• September 27, 2017

    Indian Health Service To Give Up Docs In Baby Injury Suit

    An Oklahoma federal judge ordered the Indian Health Service on Wednesday to give discovery responses in a $115 million negligence suit from parents who claim their newborn son suffered brain damage after he was delivered at a Chickasaw Nation hospital.

  • September 27, 2017

    Sens. Seek Investigation Of Allergan's Patent Deal With Tribe

    Four Democratic senators on Wednesday urged a Senate committee to investigate a licensing deal that Allergan PLC struck with a Native American tribe in an effort to shield patents for dry-eye drug Restasis from review at the Patent Trial and Appeal Board.

  • September 27, 2017

    Tribal Atty Fined By FTC Testifies At $2B Payday Loan Trial

    Lawyer Troy LittleAxe on Wednesday told Manhattan jurors hearing criminal charges against racer Scott Tucker and attorney Timothy Muir that the pair once had complete control over the Modoc tribe's payday loan operation, but his value as a witness may have been reduced during cross-examination.

  • September 27, 2017

    Atty Denies Pocketing Legal Fees On Reservations

    A South Dakota lawyer accused of stealing from a federally funded program that takes on the court cases of low-income individuals on Native American reservations has told a federal judge he’s innocent of the charges.

  • September 27, 2017

    Feds Fight Bid For Win In Native American Hiring Bias Suit

    The federal government asked a South Dakota federal judge on Tuesday to shoot down the state's Department of Social Services' bid for a quick win in the United States’ suit alleging intentional bias against Native American job applicants, saying the state’s arguments “ring hollow” in the face of statistical and anecdotal evidence.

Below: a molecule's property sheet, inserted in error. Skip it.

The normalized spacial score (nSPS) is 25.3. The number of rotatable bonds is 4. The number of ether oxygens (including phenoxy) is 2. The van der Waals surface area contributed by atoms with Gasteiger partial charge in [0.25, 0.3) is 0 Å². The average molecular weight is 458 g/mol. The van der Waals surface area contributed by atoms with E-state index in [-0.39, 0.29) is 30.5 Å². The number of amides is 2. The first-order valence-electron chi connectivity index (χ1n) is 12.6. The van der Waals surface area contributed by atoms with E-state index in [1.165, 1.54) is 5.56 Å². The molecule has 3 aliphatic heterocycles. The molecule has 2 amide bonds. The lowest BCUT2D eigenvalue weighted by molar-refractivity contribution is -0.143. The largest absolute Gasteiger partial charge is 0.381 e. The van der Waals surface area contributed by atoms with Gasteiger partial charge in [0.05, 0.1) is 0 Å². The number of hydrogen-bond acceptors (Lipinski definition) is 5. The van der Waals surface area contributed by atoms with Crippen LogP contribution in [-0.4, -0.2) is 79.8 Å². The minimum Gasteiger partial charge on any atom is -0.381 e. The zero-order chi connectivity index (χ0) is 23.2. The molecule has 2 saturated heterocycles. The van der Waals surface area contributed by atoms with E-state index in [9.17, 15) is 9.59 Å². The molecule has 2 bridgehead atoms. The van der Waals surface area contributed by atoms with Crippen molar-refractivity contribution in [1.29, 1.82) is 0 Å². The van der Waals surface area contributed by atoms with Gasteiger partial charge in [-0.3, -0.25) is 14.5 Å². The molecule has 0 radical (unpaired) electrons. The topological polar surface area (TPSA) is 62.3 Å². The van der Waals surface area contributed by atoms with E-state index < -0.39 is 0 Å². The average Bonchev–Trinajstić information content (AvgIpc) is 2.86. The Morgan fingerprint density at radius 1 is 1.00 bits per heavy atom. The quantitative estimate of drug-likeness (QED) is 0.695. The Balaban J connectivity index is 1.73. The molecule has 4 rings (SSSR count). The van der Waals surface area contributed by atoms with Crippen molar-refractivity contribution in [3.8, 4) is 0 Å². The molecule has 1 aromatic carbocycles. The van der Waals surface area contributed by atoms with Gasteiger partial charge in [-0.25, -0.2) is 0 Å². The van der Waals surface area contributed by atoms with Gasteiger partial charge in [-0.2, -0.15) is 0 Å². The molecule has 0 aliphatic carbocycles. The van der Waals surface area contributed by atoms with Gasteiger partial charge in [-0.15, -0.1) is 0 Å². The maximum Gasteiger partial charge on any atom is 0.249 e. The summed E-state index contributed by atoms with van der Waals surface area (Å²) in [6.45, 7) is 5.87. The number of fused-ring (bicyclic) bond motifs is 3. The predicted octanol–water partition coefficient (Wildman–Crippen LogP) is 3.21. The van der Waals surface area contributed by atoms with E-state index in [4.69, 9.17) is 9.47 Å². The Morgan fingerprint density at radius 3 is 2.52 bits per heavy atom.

• September 27, 2017

    Dakota Access Settles Tribal Site Dispute With ND Agency

    Dakota Access LLC has reached a settlement with the North Dakota Public Service Commission to resolve claims that it didn’t immediately notify the state agency about the discovery of a Native American cultural site during work on the company’s controversial $3.8 billion crude oil pipeline.

  • September 27, 2017

    Calif. Tribe Member Asks Justices To Weigh Banishment Case

    A United Auburn Indian Community member has urged the U.S. Supreme Court to hear her challenge to a Ninth Circuit decision backing the tribe’s right to banish her from tribal land, saying the ruling wrongly forces tribe members to meet a tougher standard for alleged civil rights violations than is found in other federal laws.

  • September 26, 2017

    Nooksack Members Urge 9th Circ. To Preserve RICO Suit

    A group of Nooksack tribe members urged the Ninth Circuit on Monday not to toss their suit alleging that tribal officials violated the Racketeer Influenced and Corrupt Organizations Act by conspiring to strip the members of their enrollment, saying the officials aren't shielded from the suit by the tribe's sovereign immunity.